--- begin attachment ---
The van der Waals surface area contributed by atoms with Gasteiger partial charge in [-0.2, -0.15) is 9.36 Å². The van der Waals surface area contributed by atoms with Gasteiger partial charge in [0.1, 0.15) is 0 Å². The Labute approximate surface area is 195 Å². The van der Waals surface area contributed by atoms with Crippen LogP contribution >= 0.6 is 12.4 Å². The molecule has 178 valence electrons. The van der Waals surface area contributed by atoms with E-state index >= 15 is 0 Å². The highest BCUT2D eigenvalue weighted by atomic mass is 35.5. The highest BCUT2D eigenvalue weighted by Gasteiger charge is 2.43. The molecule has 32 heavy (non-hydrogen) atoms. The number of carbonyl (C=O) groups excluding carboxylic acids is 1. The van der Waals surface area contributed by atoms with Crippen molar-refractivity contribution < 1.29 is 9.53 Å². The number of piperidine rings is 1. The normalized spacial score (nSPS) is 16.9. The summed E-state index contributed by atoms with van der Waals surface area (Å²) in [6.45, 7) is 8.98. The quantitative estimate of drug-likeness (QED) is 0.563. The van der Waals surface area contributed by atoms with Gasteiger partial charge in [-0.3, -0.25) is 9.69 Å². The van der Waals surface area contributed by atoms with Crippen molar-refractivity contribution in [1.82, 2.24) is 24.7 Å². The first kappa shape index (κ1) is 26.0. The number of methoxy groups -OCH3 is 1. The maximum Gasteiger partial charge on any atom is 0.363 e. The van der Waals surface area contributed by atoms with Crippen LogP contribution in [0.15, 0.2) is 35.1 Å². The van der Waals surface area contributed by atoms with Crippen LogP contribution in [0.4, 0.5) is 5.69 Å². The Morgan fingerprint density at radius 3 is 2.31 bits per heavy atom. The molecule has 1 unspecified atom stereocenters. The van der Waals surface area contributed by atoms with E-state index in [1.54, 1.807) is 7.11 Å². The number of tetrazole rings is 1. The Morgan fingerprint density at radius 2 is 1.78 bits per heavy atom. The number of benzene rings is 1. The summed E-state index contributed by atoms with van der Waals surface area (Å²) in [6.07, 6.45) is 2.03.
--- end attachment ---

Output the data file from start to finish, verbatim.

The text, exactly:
The van der Waals surface area contributed by atoms with Gasteiger partial charge in [-0.2, -0.15) is 9.36 Å². The van der Waals surface area contributed by atoms with Gasteiger partial charge in [0.1, 0.15) is 0 Å². The Labute approximate surface area is 195 Å². The van der Waals surface area contributed by atoms with Crippen LogP contribution >= 0.6 is 12.4 Å². The molecule has 178 valence electrons. The van der Waals surface area contributed by atoms with E-state index >= 15 is 0 Å². The highest BCUT2D eigenvalue weighted by atomic mass is 35.5. The highest BCUT2D eigenvalue weighted by Gasteiger charge is 2.43. The molecule has 32 heavy (non-hydrogen) atoms. The number of carbonyl (C=O) groups excluding carboxylic acids is 1. The van der Waals surface area contributed by atoms with Crippen molar-refractivity contribution < 1.29 is 9.53 Å². The number of piperidine rings is 1. The normalized spacial score (nSPS) is 16.9. The summed E-state index contributed by atoms with van der Waals surface area (Å²) in [6.45, 7) is 8.98. The quantitative estimate of drug-likeness (QED) is 0.563. The van der Waals surface area contributed by atoms with Gasteiger partial charge in [-0.3, -0.25) is 9.69 Å². The van der Waals surface area contributed by atoms with Crippen molar-refractivity contribution in [1.82, 2.24) is 24.7 Å². The first kappa shape index (κ1) is 26.0. The number of methoxy groups -OCH3 is 1. The maximum Gasteiger partial charge on any atom is 0.363 e. The van der Waals surface area contributed by atoms with Crippen LogP contribution in [0.15, 0.2) is 35.1 Å². The van der Waals surface area contributed by atoms with Crippen LogP contribution in [0.4, 0.5) is 5.69 Å². The Morgan fingerprint density at radius 3 is 2.31 bits per heavy atom. The molecule has 1 unspecified atom stereocenters. The van der Waals surface area contributed by atoms with E-state index in [1.54, 1.807) is 7.11 Å². The number of tetrazole rings is 1. The Morgan fingerprint density at radius 2 is 1.78 bits per heavy atom. The number of benzene rings is 1. The summed E-state index contributed by atoms with van der Waals surface area (Å²) in [6.07, 6.45) is 2.03.